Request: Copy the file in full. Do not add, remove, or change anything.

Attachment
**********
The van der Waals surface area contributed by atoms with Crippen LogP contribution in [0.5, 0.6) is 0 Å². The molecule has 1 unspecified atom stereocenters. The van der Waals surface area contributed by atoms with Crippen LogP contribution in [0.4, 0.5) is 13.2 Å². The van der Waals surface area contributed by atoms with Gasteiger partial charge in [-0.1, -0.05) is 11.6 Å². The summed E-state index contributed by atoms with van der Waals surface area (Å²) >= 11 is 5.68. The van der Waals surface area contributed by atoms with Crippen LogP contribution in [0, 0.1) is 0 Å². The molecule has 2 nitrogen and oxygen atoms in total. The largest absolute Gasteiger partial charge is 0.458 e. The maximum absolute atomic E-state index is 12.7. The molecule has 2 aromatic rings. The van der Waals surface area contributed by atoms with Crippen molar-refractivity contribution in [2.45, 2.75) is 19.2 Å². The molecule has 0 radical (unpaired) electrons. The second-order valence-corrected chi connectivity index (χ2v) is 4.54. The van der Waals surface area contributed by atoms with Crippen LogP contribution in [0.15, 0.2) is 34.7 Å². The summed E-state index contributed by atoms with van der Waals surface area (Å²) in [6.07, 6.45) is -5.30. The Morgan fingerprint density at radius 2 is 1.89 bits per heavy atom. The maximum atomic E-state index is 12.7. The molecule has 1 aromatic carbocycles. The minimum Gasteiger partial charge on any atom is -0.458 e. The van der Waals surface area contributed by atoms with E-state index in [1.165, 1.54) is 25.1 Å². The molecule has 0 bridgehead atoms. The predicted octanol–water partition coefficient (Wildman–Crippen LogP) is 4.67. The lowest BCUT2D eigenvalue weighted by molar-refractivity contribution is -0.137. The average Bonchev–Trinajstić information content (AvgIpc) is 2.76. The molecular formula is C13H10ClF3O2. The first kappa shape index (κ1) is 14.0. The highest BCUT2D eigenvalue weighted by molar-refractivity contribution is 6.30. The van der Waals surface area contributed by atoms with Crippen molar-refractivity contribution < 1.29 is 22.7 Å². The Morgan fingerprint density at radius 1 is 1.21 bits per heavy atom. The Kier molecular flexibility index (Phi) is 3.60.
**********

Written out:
The van der Waals surface area contributed by atoms with Crippen LogP contribution in [0.5, 0.6) is 0 Å². The molecule has 1 unspecified atom stereocenters. The van der Waals surface area contributed by atoms with Crippen LogP contribution in [0.4, 0.5) is 13.2 Å². The van der Waals surface area contributed by atoms with Gasteiger partial charge in [-0.1, -0.05) is 11.6 Å². The summed E-state index contributed by atoms with van der Waals surface area (Å²) >= 11 is 5.68. The van der Waals surface area contributed by atoms with Crippen LogP contribution in [0, 0.1) is 0 Å². The molecule has 2 nitrogen and oxygen atoms in total. The largest absolute Gasteiger partial charge is 0.458 e. The maximum absolute atomic E-state index is 12.7. The molecule has 2 aromatic rings. The van der Waals surface area contributed by atoms with Crippen molar-refractivity contribution in [2.45, 2.75) is 19.2 Å². The molecule has 0 radical (unpaired) electrons. The second-order valence-corrected chi connectivity index (χ2v) is 4.54. The van der Waals surface area contributed by atoms with Crippen LogP contribution in [0.15, 0.2) is 34.7 Å². The summed E-state index contributed by atoms with van der Waals surface area (Å²) in [6.07, 6.45) is -5.30. The Morgan fingerprint density at radius 2 is 1.89 bits per heavy atom. The maximum atomic E-state index is 12.7. The molecule has 1 aromatic carbocycles. The minimum Gasteiger partial charge on any atom is -0.458 e. The van der Waals surface area contributed by atoms with E-state index in [1.165, 1.54) is 25.1 Å². The molecule has 0 bridgehead atoms. The predicted octanol–water partition coefficient (Wildman–Crippen LogP) is 4.67. The lowest BCUT2D eigenvalue weighted by molar-refractivity contribution is -0.137. The average Bonchev–Trinajstić information content (AvgIpc) is 2.76. The molecular formula is C13H10ClF3O2. The first kappa shape index (κ1) is 14.0. The highest BCUT2D eigenvalue weighted by molar-refractivity contribution is 6.30. The van der Waals surface area contributed by atoms with Crippen molar-refractivity contribution < 1.29 is 22.7 Å². The Morgan fingerprint density at radius 1 is 1.21 bits per heavy atom. The Kier molecular flexibility index (Phi) is 3.60.